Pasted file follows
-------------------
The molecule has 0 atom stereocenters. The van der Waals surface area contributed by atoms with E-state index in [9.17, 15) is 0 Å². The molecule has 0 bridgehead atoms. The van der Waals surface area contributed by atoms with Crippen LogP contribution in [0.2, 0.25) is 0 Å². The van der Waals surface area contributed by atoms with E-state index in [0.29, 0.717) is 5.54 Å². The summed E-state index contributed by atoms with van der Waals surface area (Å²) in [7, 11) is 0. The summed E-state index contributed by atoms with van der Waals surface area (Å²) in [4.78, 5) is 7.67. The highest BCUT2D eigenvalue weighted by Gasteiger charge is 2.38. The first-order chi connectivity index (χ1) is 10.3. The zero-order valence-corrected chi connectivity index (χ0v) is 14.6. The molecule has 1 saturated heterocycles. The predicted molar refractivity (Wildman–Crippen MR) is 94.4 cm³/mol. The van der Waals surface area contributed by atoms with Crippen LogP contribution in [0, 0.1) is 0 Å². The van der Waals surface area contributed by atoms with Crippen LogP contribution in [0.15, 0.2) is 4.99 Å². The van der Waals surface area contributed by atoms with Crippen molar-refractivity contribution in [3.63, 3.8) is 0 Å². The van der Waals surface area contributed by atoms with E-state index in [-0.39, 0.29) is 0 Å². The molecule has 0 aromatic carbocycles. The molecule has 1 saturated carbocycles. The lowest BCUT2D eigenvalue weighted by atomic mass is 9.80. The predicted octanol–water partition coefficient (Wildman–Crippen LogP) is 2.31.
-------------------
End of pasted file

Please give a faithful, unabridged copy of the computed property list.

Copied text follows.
The molecule has 0 atom stereocenters. The van der Waals surface area contributed by atoms with E-state index in [9.17, 15) is 0 Å². The molecule has 0 bridgehead atoms. The van der Waals surface area contributed by atoms with Crippen LogP contribution in [0.2, 0.25) is 0 Å². The van der Waals surface area contributed by atoms with E-state index in [0.29, 0.717) is 5.54 Å². The summed E-state index contributed by atoms with van der Waals surface area (Å²) in [7, 11) is 0. The summed E-state index contributed by atoms with van der Waals surface area (Å²) in [4.78, 5) is 7.67. The highest BCUT2D eigenvalue weighted by Gasteiger charge is 2.38. The first-order chi connectivity index (χ1) is 10.3. The zero-order valence-corrected chi connectivity index (χ0v) is 14.6. The molecule has 1 saturated heterocycles. The predicted molar refractivity (Wildman–Crippen MR) is 94.4 cm³/mol. The van der Waals surface area contributed by atoms with Crippen LogP contribution in [0, 0.1) is 0 Å². The van der Waals surface area contributed by atoms with Crippen LogP contribution in [0.15, 0.2) is 4.99 Å². The van der Waals surface area contributed by atoms with Crippen molar-refractivity contribution in [3.63, 3.8) is 0 Å². The van der Waals surface area contributed by atoms with E-state index in [-0.39, 0.29) is 0 Å². The molecule has 0 aromatic carbocycles. The molecule has 1 saturated carbocycles. The lowest BCUT2D eigenvalue weighted by atomic mass is 9.80. The predicted octanol–water partition coefficient (Wildman–Crippen LogP) is 2.31.